Wyoming Game and Fish has released a story claiming for the first time that they have data showing wolves are hurting elk cow:calf ratio.
Story in the Jackson Hole News and Guide.
Here is a link to the WY Game and Fish web site where you can find a link about the study. Unfortunately, it is a Word file, rather than an HTML or pdf file.
At any rate, the claim is that cow:calf ratios are down in 4 of the 8 elk herd areas occupied by wolves. There are 21 herd areas in total in Wyoming.
Update: OK the correct link the the report has been forwarded. Read it at: http://gf.state.wy.us/downloads/pdf/FinalElkCCRatios3-23-07.pdf.
There has been a general negative trend in cow/calf ratios throughout Wyoming since 1980, both in areas without wolves and with wolves. Of the eight herd units where wolves are present, 4 showed statistically significant changes in the slope of the regression line since wolves were reintroduced. In order of magnitude of change, most changed was the slope for the Cody herd (most change downward), then Gooseberry, Clarks Fork, and Green River. The four herds that did not show statistically significant changes in slope, post wolf, were Jackson, Fall Creek, Wiggins Fork and Piney herd (just southwest of Green River).
Three of the four herds with statistically significant changes are east and/or southeast of Yellowstone Park (one is south–Green River).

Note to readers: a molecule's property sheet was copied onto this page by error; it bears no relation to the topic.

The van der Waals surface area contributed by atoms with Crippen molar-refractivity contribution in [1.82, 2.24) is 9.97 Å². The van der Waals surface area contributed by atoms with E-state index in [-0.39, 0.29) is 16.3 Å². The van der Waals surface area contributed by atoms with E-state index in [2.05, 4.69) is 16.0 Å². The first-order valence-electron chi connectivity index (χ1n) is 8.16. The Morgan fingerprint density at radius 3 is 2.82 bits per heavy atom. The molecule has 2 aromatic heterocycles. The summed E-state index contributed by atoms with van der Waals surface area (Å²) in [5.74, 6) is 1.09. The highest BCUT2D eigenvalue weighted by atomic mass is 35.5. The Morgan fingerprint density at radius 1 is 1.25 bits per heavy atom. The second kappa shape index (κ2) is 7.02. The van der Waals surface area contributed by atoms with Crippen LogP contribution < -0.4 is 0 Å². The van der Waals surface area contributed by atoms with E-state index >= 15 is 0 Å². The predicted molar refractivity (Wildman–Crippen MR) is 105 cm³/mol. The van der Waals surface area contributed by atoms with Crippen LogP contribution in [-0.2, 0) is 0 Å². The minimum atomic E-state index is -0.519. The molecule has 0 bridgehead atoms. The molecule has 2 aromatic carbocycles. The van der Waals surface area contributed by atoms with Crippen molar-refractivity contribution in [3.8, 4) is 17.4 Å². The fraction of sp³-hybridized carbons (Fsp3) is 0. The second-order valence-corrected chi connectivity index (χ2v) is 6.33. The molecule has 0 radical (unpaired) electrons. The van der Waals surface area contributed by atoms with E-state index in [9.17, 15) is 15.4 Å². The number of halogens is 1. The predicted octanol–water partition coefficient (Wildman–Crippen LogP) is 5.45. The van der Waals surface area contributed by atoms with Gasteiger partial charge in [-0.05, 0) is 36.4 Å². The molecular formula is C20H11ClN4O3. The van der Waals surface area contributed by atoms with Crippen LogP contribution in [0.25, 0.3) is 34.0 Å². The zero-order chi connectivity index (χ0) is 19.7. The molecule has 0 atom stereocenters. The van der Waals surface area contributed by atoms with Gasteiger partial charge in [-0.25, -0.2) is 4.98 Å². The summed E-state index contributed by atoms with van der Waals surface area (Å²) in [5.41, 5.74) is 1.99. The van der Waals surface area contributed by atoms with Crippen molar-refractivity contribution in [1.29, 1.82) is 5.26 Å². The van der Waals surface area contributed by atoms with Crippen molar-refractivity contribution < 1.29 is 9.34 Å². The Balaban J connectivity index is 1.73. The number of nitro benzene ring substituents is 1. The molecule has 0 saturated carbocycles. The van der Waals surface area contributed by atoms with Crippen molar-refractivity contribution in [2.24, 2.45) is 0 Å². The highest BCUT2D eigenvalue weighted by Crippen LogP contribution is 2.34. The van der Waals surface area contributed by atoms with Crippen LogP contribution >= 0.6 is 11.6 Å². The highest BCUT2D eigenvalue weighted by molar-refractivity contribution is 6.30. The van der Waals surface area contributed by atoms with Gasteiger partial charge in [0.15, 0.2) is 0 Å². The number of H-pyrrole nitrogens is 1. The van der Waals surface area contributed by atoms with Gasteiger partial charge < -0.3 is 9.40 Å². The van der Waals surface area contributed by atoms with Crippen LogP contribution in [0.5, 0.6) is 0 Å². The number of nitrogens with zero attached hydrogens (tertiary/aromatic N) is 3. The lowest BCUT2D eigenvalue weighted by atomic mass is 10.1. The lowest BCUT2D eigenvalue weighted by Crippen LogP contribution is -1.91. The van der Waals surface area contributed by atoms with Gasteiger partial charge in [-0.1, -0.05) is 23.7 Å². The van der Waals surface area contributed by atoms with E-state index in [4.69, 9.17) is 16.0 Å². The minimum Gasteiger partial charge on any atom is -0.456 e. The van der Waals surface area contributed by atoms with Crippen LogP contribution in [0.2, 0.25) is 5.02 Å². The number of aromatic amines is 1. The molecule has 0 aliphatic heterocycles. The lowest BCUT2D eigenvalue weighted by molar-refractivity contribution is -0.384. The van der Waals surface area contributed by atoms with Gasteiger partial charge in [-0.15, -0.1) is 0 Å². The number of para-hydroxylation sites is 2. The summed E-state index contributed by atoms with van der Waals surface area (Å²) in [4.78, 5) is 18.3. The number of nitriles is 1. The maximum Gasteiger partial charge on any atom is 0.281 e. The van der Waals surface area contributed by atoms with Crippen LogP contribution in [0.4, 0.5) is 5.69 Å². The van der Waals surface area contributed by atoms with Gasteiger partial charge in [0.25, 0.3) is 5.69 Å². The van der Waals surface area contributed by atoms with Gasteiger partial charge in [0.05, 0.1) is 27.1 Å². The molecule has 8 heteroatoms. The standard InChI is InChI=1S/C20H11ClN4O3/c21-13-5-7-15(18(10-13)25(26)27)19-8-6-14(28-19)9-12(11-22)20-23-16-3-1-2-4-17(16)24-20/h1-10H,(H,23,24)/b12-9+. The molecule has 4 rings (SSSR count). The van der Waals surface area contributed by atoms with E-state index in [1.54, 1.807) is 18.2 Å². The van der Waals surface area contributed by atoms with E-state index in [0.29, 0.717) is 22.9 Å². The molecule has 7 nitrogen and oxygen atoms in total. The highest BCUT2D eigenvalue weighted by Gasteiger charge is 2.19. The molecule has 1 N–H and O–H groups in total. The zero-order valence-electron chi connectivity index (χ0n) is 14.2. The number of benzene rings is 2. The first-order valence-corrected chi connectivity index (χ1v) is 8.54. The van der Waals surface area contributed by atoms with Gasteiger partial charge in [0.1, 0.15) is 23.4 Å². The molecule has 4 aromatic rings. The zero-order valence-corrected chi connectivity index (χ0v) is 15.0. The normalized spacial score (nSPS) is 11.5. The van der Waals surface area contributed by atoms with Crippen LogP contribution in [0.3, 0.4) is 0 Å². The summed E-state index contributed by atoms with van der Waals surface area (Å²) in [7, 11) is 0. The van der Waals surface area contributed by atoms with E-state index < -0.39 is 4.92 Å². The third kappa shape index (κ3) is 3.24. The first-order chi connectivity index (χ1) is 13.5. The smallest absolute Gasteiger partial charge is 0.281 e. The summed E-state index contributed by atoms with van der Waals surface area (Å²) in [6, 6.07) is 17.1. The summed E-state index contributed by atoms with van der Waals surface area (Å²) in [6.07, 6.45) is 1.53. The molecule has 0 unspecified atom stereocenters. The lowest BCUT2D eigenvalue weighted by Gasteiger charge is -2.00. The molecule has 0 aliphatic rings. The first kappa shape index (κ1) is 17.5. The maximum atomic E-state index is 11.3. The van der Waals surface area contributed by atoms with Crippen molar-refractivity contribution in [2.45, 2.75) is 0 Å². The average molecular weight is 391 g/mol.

Clark’s Fork, and Jackson are the 2 herds that have had wolves for the longest period. In terms of numbers of wolves, the study did not have the data to calculate firm correlations (due to changes in packs size and location). However, it is clear to me that the area east of the Park has had a substantial and an increasing number of wolf packs, more so than other parts of Wyoming.
The study did not rule out competing hypothesis for the decline in cow/calf ratios, but I think the study lends support to the hypothesis that wolves are responsible for some of the decrease in elk recruitment.
I have to wonder why the Jackson herd did not show a statistically significant downward change in regression slope because it has had wolves packs for a long time, and the packs have been large.
There might be important other factors east of Yellowstone Park that affect cow/calf ratios of which I am not aware. If anyone is aware, please comment. Since the Dept. study performed analysis of variance, I wonder if there were any significant interaction terms?